I was particularly moved by the opening story, "Babies," which imagines how Andrea Yates killed her children to save them from the void she felt: "A cutting away, releasing the doubt, to preserve what good they had left in them.... If she kept on to them, held them close in this world, her world, they would all fall into that gaping hole, the one of eternal torment."
But Jeffra also lets us see, in no uncertain terms, what it feels like to be Yates' terrified child. In these ways, the book is much more painful than the bloodiest movie, despite the fact that there's very little graphic violence.
In "Ain't No Thing," a man tries very hard to be unassailable his whole life. From his father, he learns how to take a beating. Women complain "I want you...to want something from me!" He tries to be even nicer. He tries to hold it together. He tries to follow the rules and bury his hatred for those who don't—specifically, some young men of color on a MUNI bus, carelessly disposing of their trash—because it would be too painful for him to learn what the young men may already know, that Goodness will not save him. It reads like a cautionary tale.
Jeffra's work is so gutsy and imaginative and searing. Somewhere in here is a manual for how to live in this world, and how not to.
The Low Desert by Tod Goldberg: This collection of connected short stories is compelling, masterful, and occasionally heartbreaking. In spare, confident prose, Goldberg writes about people who regularly smash skulls and chop off limbs, but he doesn't seem to take violence lightly. For me the most wrenching story was that of Tania, a cocktail waitress who spends her windfall to adopt a Russian 12-year-old who apparently runs away. As readers, we get a lot more closure than most of the characters ever do, which I suppose is the point of fiction.
Last Chance Texaco by Ricki Lee Jones: I only had a vague idea of who Jones was going in, but damn there are a lot of adventures in these pages. Some traumatic, some joyous, many a mix of both. And always music. She writes sentences with as much rhythm and style as her song lyrics, and the book is a sort of non-prescriptive master class in creating an artistic life.
Encanto: In addition to gorgeous animation and addictively good music, it depicts family constellations—how people function, interact, and suffer based on the roles they play in their family—in a way five-year-olds can understand. I mean, the particular five-year-old I saw it with was scared of Bruno's sand cave, and the 6-year-old wanted to play a game on my phone. But the nine- and forty-five-year-olds and I enjoyed it.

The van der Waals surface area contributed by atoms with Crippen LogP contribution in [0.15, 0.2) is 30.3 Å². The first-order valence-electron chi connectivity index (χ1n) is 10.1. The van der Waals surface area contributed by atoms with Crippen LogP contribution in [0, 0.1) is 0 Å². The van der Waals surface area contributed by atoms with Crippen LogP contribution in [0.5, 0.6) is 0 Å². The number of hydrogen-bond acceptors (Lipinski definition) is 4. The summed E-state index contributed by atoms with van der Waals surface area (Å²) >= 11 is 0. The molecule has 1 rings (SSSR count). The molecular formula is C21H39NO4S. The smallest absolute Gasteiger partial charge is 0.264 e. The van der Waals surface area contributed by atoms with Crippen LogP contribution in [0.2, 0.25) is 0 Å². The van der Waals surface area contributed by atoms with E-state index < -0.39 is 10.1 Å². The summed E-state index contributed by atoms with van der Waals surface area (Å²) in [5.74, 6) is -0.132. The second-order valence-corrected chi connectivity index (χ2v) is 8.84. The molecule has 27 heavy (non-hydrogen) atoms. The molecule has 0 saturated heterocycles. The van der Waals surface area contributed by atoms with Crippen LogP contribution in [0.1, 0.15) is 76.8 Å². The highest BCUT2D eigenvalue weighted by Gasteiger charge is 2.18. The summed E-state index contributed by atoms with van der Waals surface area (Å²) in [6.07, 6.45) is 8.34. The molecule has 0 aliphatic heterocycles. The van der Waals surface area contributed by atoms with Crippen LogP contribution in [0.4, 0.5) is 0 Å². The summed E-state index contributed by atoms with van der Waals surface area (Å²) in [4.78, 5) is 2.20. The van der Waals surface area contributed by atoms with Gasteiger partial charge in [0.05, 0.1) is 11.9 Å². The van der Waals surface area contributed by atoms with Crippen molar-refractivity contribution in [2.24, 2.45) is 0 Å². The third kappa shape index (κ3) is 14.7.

Reservation Dogs: I don't know very much about youth rez culture, but somehow I feel like this show captures it perfectly? That's how convincing it is in its depiction of a culture whose influences are a hybrid of traditional and contemporary, urban and rural, proud and frustrating. Each episode is like a short story. It's funny and sad and delightfully weird.
Maid: I watched the first episode and had to stop because the main character's life—shitty ex, wild mom, total lack of resources—felt too much like that of April*, the expectant mom who broke our hearts. My therapist even told me, unprovoked, not to watch it. Then, after April broke our hearts, I decided to watch it to remind myself I didn't envy her life. And it's just a really good, gripping series about how class functions in America, and how hard it is to dig yourself out of a bad spot.
Succession: They're everyone's favorite family to hate, and they're mine too. AK and I got a lot of mileage out of dissecting them. Gerri is my favorite. A cool cucumber model for my middle years (except I will try not to be evil, and I'd never fuck Roman).
Mare of Easttown: I mean, it's got mystery and texture and character development and thematic arcs about post-traumatic stress and Kate Winslet. Of course I loved it.
Zola: Sharp, funny, savvy story of sex work and varyingly reliable narrators, based on a twitter thread.
Sort Of: Sabi is a nonbinary Pakistani-Canadian nanny, who is clever and kind but struggles with direction. The dialogue is of the slightly-too-clever genre, but it works, and all the characters are funny and multifaceted.
RuPaul's Drag Race: I watched so many old episodes these past few months, in such a dark state, that AK started to resent Mama Ru, which distressed me more than it should have. And my coworker told me RuPaul allows fracking on his land, which is...probably bad. But there's something about seeing fierce queer artists pour their hearts out on stage and in the workroom that I find incredibly life-affirming. I am a late-to-the-game fan of Jinkx Monsoon, Yvie Oddly, Nina West, Sasha Velour, Peppermint, Monique Hart, and Monet X Change.